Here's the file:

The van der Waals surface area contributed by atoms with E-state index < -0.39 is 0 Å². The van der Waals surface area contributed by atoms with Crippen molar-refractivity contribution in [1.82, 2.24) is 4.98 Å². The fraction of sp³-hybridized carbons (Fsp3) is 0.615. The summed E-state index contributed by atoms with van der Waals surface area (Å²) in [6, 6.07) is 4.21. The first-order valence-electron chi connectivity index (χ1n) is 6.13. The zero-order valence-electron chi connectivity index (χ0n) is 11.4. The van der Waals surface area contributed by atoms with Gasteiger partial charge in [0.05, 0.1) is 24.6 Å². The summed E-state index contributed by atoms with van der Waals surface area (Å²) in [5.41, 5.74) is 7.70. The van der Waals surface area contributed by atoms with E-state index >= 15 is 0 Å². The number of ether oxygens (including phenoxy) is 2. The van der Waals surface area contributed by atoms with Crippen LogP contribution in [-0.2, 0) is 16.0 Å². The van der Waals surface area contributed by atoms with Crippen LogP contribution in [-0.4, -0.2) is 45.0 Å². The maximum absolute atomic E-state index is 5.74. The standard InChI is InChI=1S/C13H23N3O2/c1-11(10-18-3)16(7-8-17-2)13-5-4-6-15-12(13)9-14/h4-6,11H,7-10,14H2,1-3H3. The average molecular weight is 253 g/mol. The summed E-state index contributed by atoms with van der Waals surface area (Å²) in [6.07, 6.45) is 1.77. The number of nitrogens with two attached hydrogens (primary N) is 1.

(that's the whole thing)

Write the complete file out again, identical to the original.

The van der Waals surface area contributed by atoms with E-state index < -0.39 is 0 Å². The van der Waals surface area contributed by atoms with Crippen molar-refractivity contribution in [1.82, 2.24) is 4.98 Å². The fraction of sp³-hybridized carbons (Fsp3) is 0.615. The summed E-state index contributed by atoms with van der Waals surface area (Å²) in [6, 6.07) is 4.21. The first-order valence-electron chi connectivity index (χ1n) is 6.13. The zero-order valence-electron chi connectivity index (χ0n) is 11.4. The van der Waals surface area contributed by atoms with Gasteiger partial charge in [0.05, 0.1) is 24.6 Å². The summed E-state index contributed by atoms with van der Waals surface area (Å²) in [5.41, 5.74) is 7.70. The van der Waals surface area contributed by atoms with E-state index >= 15 is 0 Å². The number of ether oxygens (including phenoxy) is 2. The van der Waals surface area contributed by atoms with Crippen LogP contribution in [-0.2, 0) is 16.0 Å². The van der Waals surface area contributed by atoms with Crippen LogP contribution in [-0.4, -0.2) is 45.0 Å². The maximum absolute atomic E-state index is 5.74. The standard InChI is InChI=1S/C13H23N3O2/c1-11(10-18-3)16(7-8-17-2)13-5-4-6-15-12(13)9-14/h4-6,11H,7-10,14H2,1-3H3. The average molecular weight is 253 g/mol. The summed E-state index contributed by atoms with van der Waals surface area (Å²) in [6.07, 6.45) is 1.77. The number of nitrogens with two attached hydrogens (primary N) is 1.